Dr. Graf, rapid means fast. Does RAPID live up to its name?
Graf: RAPID stands for Raw Material Pricing Intelligence Platform. The meaning “fast” was chosen deliberately. That’s because the platform actually speeds up raw material price forecasts. The forecasts are not only delivered faster, but they also become smarter.
Graf: To date price forecasts have been compiled in various formats on local computers and shared individually. This was the starting point for a cross-functional project that Procurement initiated. The objective of the project was to harmonize the process and to pool all this information in a single system. This foundation allows automated data processing. Furthermore, this standardized database on a central platform also enables the use of artificial intelligence in forecasting – this platform is called RAPID and we actioned it with the help of Evonik’s IT team.
Mr. Ndaw, that sounds like a lot of work. How did you proceed?
Ndaw: The first step involved defining needs and resources: what requirements does Procurement have for the new platform and which existing tools in Evonik’s system environment fit their needs. For this kind of projects, it is important that these requirements are aligned with our higher-level IT strategy. This is aimed at driving cross-linked digitalization at Evonik forward and avoiding complex and costly standalone solutions. We are thus creating the scope across automated and digital innovations. This is how we co-developed the implementation idea for RAPID together with Procurement. RAPID is primarily based on the SAP Analytics Cloud. The second step involved adapting the system components to Procurement’s needs, and we employed agile methods to achieve this. We regarded it as important to integrate users into the process right from the start. We received feedback from them in short cycles and were able to react quickly to that feedback, if something did not deliver the desired outcome.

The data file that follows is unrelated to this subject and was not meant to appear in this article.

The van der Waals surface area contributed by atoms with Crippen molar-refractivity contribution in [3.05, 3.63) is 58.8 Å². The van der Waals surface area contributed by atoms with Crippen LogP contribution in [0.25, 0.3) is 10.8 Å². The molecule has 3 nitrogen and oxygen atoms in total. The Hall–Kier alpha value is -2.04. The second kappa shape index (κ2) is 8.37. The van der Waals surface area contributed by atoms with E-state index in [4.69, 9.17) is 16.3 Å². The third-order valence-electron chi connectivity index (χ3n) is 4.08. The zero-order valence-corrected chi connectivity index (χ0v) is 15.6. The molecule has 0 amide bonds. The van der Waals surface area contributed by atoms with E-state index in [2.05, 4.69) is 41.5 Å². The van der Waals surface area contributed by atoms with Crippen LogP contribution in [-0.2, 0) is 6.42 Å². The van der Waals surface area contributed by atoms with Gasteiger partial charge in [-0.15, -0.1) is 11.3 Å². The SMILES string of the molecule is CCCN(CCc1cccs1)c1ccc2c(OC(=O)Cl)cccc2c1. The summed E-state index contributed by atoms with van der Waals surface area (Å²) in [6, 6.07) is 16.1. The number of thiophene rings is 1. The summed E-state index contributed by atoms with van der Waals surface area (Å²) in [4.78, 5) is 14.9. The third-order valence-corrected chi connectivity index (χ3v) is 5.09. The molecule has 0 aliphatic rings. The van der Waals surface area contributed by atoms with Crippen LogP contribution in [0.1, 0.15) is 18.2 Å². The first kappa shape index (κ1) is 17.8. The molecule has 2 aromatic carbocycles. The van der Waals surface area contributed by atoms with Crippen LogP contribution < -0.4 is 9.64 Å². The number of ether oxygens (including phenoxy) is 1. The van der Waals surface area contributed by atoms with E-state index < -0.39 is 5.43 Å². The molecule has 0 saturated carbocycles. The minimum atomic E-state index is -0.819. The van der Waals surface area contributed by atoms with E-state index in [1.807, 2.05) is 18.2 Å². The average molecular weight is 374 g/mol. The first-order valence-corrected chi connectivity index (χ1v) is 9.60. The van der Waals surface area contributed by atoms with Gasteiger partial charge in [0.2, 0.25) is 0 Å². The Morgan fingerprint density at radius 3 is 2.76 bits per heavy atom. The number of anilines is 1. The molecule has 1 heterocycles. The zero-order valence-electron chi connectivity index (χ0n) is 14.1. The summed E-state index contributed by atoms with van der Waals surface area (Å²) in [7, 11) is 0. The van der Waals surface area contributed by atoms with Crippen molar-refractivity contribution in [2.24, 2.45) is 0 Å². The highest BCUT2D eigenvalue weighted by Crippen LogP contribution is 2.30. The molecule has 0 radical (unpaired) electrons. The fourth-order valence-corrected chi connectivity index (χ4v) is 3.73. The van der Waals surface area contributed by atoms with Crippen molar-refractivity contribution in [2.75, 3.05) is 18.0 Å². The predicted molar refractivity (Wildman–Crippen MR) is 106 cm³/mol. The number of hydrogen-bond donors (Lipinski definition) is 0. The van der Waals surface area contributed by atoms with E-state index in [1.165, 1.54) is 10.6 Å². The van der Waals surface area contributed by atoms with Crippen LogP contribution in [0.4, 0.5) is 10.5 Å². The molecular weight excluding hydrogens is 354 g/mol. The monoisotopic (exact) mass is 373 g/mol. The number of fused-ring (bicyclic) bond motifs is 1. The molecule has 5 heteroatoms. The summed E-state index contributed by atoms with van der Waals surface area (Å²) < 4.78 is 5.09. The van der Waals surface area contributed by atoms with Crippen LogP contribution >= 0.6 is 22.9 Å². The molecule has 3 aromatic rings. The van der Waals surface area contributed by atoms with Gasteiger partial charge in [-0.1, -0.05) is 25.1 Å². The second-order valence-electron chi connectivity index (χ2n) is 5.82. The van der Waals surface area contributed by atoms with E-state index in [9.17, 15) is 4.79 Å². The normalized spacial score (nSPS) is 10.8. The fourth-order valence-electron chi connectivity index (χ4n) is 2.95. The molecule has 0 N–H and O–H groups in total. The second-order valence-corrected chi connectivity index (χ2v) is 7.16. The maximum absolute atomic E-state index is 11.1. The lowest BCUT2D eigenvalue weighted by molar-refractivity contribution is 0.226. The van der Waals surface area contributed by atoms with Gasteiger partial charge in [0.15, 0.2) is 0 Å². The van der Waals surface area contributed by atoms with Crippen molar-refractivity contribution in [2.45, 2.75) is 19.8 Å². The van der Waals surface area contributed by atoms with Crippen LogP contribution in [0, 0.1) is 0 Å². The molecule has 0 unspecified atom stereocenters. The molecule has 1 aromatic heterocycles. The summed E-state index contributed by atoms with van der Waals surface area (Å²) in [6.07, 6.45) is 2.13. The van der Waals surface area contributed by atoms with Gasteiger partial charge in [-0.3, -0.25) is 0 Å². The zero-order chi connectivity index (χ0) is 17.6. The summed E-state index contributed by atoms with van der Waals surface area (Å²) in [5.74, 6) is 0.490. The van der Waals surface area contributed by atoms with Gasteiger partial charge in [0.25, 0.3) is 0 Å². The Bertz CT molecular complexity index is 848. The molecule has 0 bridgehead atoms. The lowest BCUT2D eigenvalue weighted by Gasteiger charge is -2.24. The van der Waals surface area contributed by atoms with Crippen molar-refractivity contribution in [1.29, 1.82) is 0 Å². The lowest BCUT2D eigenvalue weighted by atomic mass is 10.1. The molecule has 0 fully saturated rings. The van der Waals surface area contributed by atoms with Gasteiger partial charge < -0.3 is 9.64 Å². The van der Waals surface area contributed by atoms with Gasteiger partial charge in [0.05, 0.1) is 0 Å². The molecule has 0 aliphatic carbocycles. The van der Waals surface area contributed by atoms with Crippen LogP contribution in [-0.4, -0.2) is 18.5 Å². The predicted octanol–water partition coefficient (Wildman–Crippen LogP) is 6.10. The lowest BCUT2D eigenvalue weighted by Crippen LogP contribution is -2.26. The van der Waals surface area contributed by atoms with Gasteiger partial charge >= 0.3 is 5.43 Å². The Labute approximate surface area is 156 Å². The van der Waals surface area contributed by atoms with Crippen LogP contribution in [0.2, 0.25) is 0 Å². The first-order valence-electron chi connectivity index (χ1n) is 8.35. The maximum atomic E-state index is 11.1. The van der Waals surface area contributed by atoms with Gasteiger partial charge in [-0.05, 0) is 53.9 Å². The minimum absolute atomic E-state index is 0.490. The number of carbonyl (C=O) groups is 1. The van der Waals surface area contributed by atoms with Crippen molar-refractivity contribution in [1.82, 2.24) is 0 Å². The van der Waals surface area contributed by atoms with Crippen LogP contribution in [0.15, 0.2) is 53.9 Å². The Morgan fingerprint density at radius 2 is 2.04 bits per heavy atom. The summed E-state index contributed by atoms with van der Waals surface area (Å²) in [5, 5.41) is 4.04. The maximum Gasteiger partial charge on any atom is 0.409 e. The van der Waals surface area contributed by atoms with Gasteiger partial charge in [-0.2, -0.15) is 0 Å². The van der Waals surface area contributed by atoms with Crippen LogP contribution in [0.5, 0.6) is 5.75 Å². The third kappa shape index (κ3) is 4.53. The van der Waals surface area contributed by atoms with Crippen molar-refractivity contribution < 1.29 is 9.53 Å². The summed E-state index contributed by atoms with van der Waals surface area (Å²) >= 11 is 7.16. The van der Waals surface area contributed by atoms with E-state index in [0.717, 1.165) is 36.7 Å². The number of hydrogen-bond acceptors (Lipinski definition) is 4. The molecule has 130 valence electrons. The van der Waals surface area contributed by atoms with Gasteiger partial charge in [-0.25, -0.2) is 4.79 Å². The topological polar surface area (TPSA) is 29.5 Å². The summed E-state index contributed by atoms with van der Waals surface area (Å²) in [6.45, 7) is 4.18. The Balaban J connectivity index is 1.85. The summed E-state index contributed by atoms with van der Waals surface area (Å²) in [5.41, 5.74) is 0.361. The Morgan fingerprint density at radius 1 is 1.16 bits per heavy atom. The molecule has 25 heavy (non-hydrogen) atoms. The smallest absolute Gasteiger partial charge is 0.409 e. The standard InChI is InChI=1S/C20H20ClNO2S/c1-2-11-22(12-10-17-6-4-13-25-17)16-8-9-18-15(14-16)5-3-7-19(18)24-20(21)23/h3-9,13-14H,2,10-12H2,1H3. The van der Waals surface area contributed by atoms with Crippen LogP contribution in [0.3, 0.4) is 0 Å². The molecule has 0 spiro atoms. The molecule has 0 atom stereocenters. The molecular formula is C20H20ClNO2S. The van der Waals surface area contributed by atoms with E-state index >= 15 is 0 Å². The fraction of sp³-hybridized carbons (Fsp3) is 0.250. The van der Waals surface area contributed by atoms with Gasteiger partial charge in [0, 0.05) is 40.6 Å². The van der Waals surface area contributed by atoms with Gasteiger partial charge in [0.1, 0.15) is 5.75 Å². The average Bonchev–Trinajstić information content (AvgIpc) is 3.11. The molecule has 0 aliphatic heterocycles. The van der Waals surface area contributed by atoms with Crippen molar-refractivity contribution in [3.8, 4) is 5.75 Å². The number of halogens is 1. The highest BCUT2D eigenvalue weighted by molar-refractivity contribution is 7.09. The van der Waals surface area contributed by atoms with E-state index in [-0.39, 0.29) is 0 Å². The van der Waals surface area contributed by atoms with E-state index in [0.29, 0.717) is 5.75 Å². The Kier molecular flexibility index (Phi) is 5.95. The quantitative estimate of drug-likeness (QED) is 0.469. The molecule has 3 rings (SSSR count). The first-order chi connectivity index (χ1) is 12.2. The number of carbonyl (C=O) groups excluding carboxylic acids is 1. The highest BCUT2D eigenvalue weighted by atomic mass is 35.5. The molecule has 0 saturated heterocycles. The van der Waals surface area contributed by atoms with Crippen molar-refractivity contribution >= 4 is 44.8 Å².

What are your takes on the working relationship you had?
Graf: The working relationship between Bassirou and myself was very close. We both were the project’s main contacts and each of us had a versatile team backing us up, Bassirou on the IT side and myself on the Procurement side. It wouldn’t have worked without close coordination between the two of us. I recall several late phone calls in that respect (laughs).
Ndaw: (also laughs) That’s true. The working relationship with Arko was definitely crucial and to some extent emotional. Especially when things didn’t work. But we always supported each other.
Graf: Trying something out quickly and failing early on are both very important for agile development and learning processes. Of course, it was also difficult at times. In that respect the trust-based relationship with Bassirou really helped us to work constructively together, focused on finding solutions.
Ndaw: That mutual understanding of each other’s concerns and needs was key here. It was always clear to us that we could only create the solution together and that is what we did.
RAPID is the initial project. What is its future?
Graf: To date RAPID has already delivered very positive results and clearly signaled what an up-to-date, platform-supported forecast can achieve. That is why, following the project, further data is to be used for autonomous, AI-supported price forecasts. By doing so, the forecasting process gets faster and smoother. That is what we are currently working on.
Many thanks for talking to us.